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Vote or Shout

  • Surajeet Chakravarty

    (Department of Economics, University of Exeter)

  • Todd R. Kaplan

    (Department of Economics, University of Exeter and Department of Economics, University of Haifa)

We examine an environment with n voters each with a private value over two alternatives. We compare the social surplus of two mechanisms for deciding between them: majority voting and shouting. In majority voting, the choice with the most votes wins. With shouting, the voter who shouts the loudest (sends the costliest wasteful signal) chooses the outcome. We find that it is optimal to use voting in the case where n is large and value for each particular alternative of the voters is bounded. For other cases, the superior mechanism depends upon the order statistics of the distribution of values.

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File URL: http://people.exeter.ac.uk/cc371/RePEc/dpapers/DP1006.pdf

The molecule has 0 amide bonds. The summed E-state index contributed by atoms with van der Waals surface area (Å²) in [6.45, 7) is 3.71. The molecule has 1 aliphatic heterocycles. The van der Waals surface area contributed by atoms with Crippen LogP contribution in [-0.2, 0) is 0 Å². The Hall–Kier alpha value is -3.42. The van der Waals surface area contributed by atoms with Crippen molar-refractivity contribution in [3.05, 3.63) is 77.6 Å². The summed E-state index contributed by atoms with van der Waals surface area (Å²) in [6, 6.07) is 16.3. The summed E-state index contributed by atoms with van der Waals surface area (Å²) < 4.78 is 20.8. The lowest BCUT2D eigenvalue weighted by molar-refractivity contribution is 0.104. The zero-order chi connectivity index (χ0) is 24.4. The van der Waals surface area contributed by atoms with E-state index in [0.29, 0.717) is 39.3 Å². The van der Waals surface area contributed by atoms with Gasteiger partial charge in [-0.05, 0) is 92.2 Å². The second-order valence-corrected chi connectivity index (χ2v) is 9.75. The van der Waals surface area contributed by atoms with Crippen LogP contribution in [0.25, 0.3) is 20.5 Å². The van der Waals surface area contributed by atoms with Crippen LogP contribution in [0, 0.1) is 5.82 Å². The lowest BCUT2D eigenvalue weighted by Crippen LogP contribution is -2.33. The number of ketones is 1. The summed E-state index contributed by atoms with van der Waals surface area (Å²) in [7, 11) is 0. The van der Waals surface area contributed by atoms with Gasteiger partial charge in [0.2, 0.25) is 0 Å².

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Paper provided by Exeter University, Department of Economics in its series Discussion Papers with number 1006.

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Date of creation: 2010
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Handle: RePEc:exe:wpaper:1006
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  1. Eddie Dekel & Matthew O. Jackson & Asher Wolinsky, 2008. "Vote Buying: General Elections," Journal of Political Economy, University of Chicago Press, vol. 116(2), pages 351-380, 04.
  2. Yeon-Koo Che & Ian Gale, 1998. "Caps on Political Lobbying," Microeconomics 9809003, EconWPA.
  3. Surajeet Chakravarty & Todd R. Kaplan & Gareth Myles, 2010. "The Benefits of Costly Voting," Discussion Papers 1005, Exeter University, Department of Economics.
  4. Todd R. Kaplan & David Wettstein, 2006. "Caps on Political Lobbying: Comment," American Economic Review, American Economic Association, vol. 96(4), pages 1351-1354, September.
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